Whither Self-governance?

In our fight for independence we rightly said, “Good governance is no substitute for self-governance”. But when our local governments (very often our bureaucrats and ‘superior’ politicians only refer to them as local ‘bodies’ not even giving them a status of a government) seek more autonomy, the immediate response from one and all is that local representatives are inexperienced and incompetent, corruption will skyrocket, and citizens are illiterate and ill-informed.

Popular Sovereignty and Local Governments

It is now over ten years since the 73rd and 74th amendments to the Constitution were enacted with great hope and anticipation. Unfortunately, local governments in most parts of the country continue to be feeble and anaemic. As has now become the habit, our law-makers are loquacious without substance. Together the two amendments are about 7700 word-long, and yet the key provisions regarding the powers and functions of panchayats (Article 243-G) and municipalities (243-W) are vague and feeble.

Reclaim “Swarajya”


I would like to narrate an event that took place in Calcutta some 80 years ago. Sri Chittaranjan Das (C R Das) was elected as the  Mayor of the newly constituted Municipal Corporation of Calcutta in 1924. He argued with the British Governor of the province that as the elected head of the local government he should have the right to appoint his own chief executive officer (Commissioner). Even though the British offered him any ICS official of his choice, Das declined and won the right to appoint his own man. Das selected a bright 27 year old as his Commissioner.

Inhabitants or Citizens?

This weekend LOK SATTA will be celebrating the successful completion of “One Crore Signature Campaign.” Often, we were asked why is it we want to empower the local governments. Our answer has always been that it is not merely about empowering local governments. Rather, it is also about empowering people. There are many well-intentioned people, who are appalled at the existing state of affairs and want to contribute to the well being of the society.


“Nowhere has democracy functioned well without a large measure of local self-governance” – Friedrich Von Hayek in “The Road to Serfdom”

Ensuring Accountability in Local Governments

During the Chief Ministers’ Conference on June 29th 2004, the Prime Minister of India has set the proverbial cat among the pigeons by urging the Chief Ministers to consider the possibility of “providing block grants to districts based on their incidence of poverty to plan and implement strategies that optimize their resource potential.” This, he said, “would ensure that district level planning as envisaged in the Constitution Amendment on Panchayat Raj becomes a reality.”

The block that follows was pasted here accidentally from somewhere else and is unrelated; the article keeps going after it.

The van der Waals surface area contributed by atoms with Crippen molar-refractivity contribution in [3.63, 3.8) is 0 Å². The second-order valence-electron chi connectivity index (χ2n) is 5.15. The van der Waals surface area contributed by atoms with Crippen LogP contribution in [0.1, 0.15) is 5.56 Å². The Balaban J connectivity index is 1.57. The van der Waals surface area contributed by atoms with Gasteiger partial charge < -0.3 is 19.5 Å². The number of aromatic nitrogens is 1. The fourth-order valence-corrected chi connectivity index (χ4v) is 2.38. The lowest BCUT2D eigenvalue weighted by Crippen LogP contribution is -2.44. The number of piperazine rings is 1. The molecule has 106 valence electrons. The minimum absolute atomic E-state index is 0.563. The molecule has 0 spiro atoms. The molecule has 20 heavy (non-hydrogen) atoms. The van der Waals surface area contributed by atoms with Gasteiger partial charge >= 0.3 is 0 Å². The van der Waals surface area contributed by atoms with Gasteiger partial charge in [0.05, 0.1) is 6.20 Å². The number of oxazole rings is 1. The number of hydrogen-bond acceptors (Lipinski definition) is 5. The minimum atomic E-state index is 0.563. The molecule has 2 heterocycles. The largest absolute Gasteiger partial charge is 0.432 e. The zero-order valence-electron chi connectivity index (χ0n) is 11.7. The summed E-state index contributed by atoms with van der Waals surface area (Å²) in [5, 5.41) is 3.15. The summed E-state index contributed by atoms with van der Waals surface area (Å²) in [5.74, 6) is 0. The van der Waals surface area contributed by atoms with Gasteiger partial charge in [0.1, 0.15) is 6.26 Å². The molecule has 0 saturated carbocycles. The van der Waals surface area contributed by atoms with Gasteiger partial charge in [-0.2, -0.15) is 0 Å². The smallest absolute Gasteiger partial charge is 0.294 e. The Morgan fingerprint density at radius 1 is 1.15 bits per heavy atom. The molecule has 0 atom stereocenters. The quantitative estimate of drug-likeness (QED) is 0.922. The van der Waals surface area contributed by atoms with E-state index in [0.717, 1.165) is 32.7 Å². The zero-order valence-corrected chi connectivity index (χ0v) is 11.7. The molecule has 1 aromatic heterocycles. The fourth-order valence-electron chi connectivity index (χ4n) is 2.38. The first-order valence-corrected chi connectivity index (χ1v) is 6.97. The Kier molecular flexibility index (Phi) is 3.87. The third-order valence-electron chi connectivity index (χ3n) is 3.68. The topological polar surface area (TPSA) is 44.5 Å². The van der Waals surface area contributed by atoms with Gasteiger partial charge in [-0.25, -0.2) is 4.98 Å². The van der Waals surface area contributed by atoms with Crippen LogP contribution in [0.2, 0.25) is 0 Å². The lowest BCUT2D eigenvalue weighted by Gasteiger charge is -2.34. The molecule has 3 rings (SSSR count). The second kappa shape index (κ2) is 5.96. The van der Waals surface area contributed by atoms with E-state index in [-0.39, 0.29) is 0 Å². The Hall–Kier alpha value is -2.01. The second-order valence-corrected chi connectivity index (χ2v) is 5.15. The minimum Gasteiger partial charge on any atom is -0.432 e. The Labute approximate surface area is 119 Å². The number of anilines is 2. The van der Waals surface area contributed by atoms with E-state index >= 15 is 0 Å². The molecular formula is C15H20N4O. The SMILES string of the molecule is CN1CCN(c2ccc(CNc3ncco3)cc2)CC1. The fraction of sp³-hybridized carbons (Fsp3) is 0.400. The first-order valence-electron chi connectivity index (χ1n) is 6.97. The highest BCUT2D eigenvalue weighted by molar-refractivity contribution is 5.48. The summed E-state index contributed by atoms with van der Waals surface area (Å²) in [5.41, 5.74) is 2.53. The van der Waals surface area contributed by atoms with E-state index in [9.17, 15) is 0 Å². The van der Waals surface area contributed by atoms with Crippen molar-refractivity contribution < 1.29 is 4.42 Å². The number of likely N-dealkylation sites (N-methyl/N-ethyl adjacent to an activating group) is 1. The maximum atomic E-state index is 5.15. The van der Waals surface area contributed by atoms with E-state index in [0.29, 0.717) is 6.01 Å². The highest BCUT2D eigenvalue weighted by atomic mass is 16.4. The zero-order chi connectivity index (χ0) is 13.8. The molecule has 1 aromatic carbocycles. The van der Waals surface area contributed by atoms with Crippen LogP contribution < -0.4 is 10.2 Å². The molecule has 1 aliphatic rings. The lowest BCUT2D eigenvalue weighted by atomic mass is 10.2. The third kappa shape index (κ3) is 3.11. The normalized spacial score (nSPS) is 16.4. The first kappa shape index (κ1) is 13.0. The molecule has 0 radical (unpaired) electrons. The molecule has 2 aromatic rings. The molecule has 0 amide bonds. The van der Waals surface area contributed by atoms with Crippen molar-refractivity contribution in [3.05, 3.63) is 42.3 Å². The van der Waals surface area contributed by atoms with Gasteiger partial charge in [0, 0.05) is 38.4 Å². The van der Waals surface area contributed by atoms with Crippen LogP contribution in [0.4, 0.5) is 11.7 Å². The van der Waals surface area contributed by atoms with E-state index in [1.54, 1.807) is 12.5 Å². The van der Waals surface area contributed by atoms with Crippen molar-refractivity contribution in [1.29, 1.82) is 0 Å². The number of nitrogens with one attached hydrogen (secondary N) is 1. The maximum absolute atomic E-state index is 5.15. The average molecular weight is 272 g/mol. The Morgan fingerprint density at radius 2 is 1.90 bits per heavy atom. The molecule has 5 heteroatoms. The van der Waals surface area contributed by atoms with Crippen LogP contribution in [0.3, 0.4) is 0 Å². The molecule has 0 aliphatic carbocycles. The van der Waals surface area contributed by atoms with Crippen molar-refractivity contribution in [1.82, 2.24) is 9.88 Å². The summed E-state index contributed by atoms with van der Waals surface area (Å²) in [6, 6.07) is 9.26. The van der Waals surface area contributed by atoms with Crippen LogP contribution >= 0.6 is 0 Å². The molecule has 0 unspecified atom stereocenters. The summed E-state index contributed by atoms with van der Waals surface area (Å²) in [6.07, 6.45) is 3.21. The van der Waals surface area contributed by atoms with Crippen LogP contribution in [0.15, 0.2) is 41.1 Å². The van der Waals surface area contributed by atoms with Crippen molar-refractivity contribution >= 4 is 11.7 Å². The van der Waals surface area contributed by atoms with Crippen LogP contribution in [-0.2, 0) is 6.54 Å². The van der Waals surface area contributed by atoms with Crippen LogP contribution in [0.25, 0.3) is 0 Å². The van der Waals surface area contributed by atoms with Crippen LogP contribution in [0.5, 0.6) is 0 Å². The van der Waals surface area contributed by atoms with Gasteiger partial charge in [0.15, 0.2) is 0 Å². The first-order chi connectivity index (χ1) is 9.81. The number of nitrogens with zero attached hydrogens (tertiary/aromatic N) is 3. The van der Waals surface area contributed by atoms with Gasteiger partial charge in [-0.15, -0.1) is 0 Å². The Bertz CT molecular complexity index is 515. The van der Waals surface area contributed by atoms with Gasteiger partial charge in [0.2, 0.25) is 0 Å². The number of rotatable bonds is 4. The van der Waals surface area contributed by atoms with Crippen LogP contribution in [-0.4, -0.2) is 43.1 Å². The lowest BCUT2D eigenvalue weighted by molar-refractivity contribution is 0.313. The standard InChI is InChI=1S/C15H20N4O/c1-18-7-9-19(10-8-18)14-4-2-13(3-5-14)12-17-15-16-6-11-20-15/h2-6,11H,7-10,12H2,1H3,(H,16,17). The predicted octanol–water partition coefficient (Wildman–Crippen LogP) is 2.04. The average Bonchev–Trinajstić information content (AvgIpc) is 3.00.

Empowered Local Governments

A large-sized district in India is larger than about eighty (80) nation-states in the world in terms of population. Most of our larger states would be among the large nations of the world. Uttar Pradesh, Bihar, Maharashtra and West Bengal - each would be the largest nation in Europe if independent. Even a truncated Uttar Pradesh would be the world's sixth largest nation! Given these mind-boggling demographic realities, coupled with unmatched diversity, our centralized, somewhat imperial style of governance is archaic and ineffective.

We, the middle class, must take to politics

dir="ltr">The low polling percentage in MCH elections – about 50% – has raised many eyebrows. Elections are the very lifeblood of a democracy. Honest and capable citizens freely chosen as their representatives in a fair election process constitute the essence of good governance. An election is therefore about ‘who’ get elected, ‘how’ the election is conducted and ‘what’ they do after the election. Elections involve organization of political parties, evolving a platform, mobilizing public opinion, campaigning to convey the message to the voters, and obtaining support to get elected.

Local Governments and Fiscal Management

Local governments have been constitutionally mandated with the enactment of the 73rd and 74th amendments in 1993.  Sadly, the Constitution only provides for over-structured and underpowered local governments. The results are mixed. The role of local governments as schools for democracy is well recognised.  Chittaranjan Das, Vallabhbhai Patel, Jawaharlal Nehru, Subhashchandra Bose, Prakasam Pantulu and several other stalwarts started their political careers in local governments.

Stake-holders Must Become Power-wielders

With MCH elections round the corner, many people are wondering what all this fuss is about. Roads will only receive periodic make-up, garbage will not be cleared and streets will not have lights. We will continue to wait endlessly at MCH office for simple services or shell out a bribe and people will be figuring out ways to avoid taxes for services they do not receive. The Mayor and Council have no real powers. So what can we the citizens do?

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